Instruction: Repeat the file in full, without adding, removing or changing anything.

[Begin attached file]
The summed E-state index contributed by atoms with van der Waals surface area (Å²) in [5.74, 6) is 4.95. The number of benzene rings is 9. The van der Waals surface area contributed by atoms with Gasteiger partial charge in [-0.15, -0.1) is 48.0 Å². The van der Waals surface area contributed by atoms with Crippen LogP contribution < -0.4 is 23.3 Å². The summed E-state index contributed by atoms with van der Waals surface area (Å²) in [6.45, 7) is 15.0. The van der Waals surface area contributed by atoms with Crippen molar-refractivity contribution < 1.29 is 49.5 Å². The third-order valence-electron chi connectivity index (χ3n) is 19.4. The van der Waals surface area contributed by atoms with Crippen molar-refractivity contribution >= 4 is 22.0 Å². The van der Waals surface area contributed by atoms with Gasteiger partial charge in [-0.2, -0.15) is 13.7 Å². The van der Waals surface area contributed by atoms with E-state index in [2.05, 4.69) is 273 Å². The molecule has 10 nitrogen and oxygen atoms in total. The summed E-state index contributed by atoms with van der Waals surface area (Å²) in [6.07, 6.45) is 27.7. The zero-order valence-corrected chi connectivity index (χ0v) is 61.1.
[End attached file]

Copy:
The summed E-state index contributed by atoms with van der Waals surface area (Å²) in [5.74, 6) is 4.95. The number of benzene rings is 9. The van der Waals surface area contributed by atoms with Gasteiger partial charge in [-0.15, -0.1) is 48.0 Å². The van der Waals surface area contributed by atoms with Crippen LogP contribution < -0.4 is 23.3 Å². The summed E-state index contributed by atoms with van der Waals surface area (Å²) in [6.45, 7) is 15.0. The van der Waals surface area contributed by atoms with Crippen molar-refractivity contribution < 1.29 is 49.5 Å². The third-order valence-electron chi connectivity index (χ3n) is 19.4. The van der Waals surface area contributed by atoms with Crippen molar-refractivity contribution >= 4 is 22.0 Å². The van der Waals surface area contributed by atoms with Gasteiger partial charge in [-0.2, -0.15) is 13.7 Å². The van der Waals surface area contributed by atoms with E-state index in [2.05, 4.69) is 273 Å². The molecule has 10 nitrogen and oxygen atoms in total. The summed E-state index contributed by atoms with van der Waals surface area (Å²) in [6.07, 6.45) is 27.7. The zero-order valence-corrected chi connectivity index (χ0v) is 61.1.